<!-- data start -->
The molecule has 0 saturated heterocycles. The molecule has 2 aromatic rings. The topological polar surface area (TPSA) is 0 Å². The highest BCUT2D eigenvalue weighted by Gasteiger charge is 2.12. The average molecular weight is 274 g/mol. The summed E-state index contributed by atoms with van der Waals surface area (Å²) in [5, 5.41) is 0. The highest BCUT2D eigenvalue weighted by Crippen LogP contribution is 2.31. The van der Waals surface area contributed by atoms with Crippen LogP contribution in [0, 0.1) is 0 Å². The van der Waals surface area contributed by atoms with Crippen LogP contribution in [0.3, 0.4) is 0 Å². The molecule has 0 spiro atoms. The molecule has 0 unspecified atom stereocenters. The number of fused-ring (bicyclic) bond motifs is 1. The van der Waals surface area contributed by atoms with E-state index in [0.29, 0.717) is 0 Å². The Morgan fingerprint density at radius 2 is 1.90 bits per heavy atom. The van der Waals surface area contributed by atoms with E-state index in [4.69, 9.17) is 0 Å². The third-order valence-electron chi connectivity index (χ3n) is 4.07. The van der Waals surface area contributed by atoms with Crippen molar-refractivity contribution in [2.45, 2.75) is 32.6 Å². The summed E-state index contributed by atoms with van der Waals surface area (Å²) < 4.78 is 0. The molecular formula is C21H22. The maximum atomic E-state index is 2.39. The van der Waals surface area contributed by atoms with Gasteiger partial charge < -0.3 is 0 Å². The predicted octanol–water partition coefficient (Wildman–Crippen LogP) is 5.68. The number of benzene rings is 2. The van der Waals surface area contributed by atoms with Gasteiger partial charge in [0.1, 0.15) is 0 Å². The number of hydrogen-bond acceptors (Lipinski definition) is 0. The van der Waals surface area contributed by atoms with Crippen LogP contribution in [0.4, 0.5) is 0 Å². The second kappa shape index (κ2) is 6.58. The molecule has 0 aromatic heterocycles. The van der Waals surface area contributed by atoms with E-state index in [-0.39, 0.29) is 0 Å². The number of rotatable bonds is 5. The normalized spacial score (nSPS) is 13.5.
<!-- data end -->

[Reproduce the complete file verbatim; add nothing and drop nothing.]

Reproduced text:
The molecule has 0 saturated heterocycles. The molecule has 2 aromatic rings. The topological polar surface area (TPSA) is 0 Å². The highest BCUT2D eigenvalue weighted by Gasteiger charge is 2.12. The average molecular weight is 274 g/mol. The summed E-state index contributed by atoms with van der Waals surface area (Å²) in [5, 5.41) is 0. The highest BCUT2D eigenvalue weighted by Crippen LogP contribution is 2.31. The van der Waals surface area contributed by atoms with Crippen LogP contribution in [0, 0.1) is 0 Å². The van der Waals surface area contributed by atoms with Crippen LogP contribution in [0.3, 0.4) is 0 Å². The molecule has 0 spiro atoms. The molecule has 0 unspecified atom stereocenters. The number of fused-ring (bicyclic) bond motifs is 1. The van der Waals surface area contributed by atoms with E-state index in [0.29, 0.717) is 0 Å². The Morgan fingerprint density at radius 2 is 1.90 bits per heavy atom. The van der Waals surface area contributed by atoms with E-state index in [4.69, 9.17) is 0 Å². The third-order valence-electron chi connectivity index (χ3n) is 4.07. The van der Waals surface area contributed by atoms with Crippen molar-refractivity contribution in [2.45, 2.75) is 32.6 Å². The summed E-state index contributed by atoms with van der Waals surface area (Å²) < 4.78 is 0. The molecular formula is C21H22. The maximum atomic E-state index is 2.39. The van der Waals surface area contributed by atoms with Gasteiger partial charge < -0.3 is 0 Å². The predicted octanol–water partition coefficient (Wildman–Crippen LogP) is 5.68. The number of benzene rings is 2. The van der Waals surface area contributed by atoms with Gasteiger partial charge in [0.1, 0.15) is 0 Å². The number of hydrogen-bond acceptors (Lipinski definition) is 0. The van der Waals surface area contributed by atoms with Crippen LogP contribution in [0.4, 0.5) is 0 Å². The second kappa shape index (κ2) is 6.58. The molecule has 0 aromatic heterocycles. The van der Waals surface area contributed by atoms with E-state index in [-0.39, 0.29) is 0 Å². The number of rotatable bonds is 5. The normalized spacial score (nSPS) is 13.5.